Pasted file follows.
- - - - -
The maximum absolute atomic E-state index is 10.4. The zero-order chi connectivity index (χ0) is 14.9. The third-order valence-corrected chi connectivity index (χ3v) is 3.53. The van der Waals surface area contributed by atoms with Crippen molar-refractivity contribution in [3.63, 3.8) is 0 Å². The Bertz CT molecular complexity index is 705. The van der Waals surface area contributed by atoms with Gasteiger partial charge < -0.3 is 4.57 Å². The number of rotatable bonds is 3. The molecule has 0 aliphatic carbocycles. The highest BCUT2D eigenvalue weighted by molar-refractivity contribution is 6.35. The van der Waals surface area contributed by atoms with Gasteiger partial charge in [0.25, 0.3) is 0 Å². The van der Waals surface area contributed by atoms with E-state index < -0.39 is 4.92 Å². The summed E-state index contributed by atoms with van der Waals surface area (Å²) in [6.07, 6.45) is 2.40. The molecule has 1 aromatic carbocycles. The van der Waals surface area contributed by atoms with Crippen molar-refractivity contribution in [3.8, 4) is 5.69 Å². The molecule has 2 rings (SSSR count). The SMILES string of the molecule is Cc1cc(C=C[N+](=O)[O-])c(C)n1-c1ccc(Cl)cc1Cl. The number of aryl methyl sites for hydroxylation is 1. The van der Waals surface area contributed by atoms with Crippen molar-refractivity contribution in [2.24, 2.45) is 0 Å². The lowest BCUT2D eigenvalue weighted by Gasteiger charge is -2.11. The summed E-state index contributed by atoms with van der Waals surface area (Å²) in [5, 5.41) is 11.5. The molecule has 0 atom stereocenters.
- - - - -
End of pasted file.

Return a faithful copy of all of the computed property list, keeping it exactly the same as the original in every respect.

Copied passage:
The maximum absolute atomic E-state index is 10.4. The zero-order chi connectivity index (χ0) is 14.9. The third-order valence-corrected chi connectivity index (χ3v) is 3.53. The van der Waals surface area contributed by atoms with Crippen molar-refractivity contribution in [3.63, 3.8) is 0 Å². The Bertz CT molecular complexity index is 705. The van der Waals surface area contributed by atoms with Gasteiger partial charge < -0.3 is 4.57 Å². The number of rotatable bonds is 3. The molecule has 0 aliphatic carbocycles. The highest BCUT2D eigenvalue weighted by molar-refractivity contribution is 6.35. The van der Waals surface area contributed by atoms with Gasteiger partial charge in [0.25, 0.3) is 0 Å². The van der Waals surface area contributed by atoms with E-state index < -0.39 is 4.92 Å². The summed E-state index contributed by atoms with van der Waals surface area (Å²) in [6.07, 6.45) is 2.40. The molecule has 1 aromatic carbocycles. The van der Waals surface area contributed by atoms with Crippen molar-refractivity contribution in [3.8, 4) is 5.69 Å². The molecule has 2 rings (SSSR count). The SMILES string of the molecule is Cc1cc(C=C[N+](=O)[O-])c(C)n1-c1ccc(Cl)cc1Cl. The number of aryl methyl sites for hydroxylation is 1. The van der Waals surface area contributed by atoms with Crippen molar-refractivity contribution in [2.24, 2.45) is 0 Å². The lowest BCUT2D eigenvalue weighted by Gasteiger charge is -2.11. The summed E-state index contributed by atoms with van der Waals surface area (Å²) in [5, 5.41) is 11.5. The molecule has 0 atom stereocenters.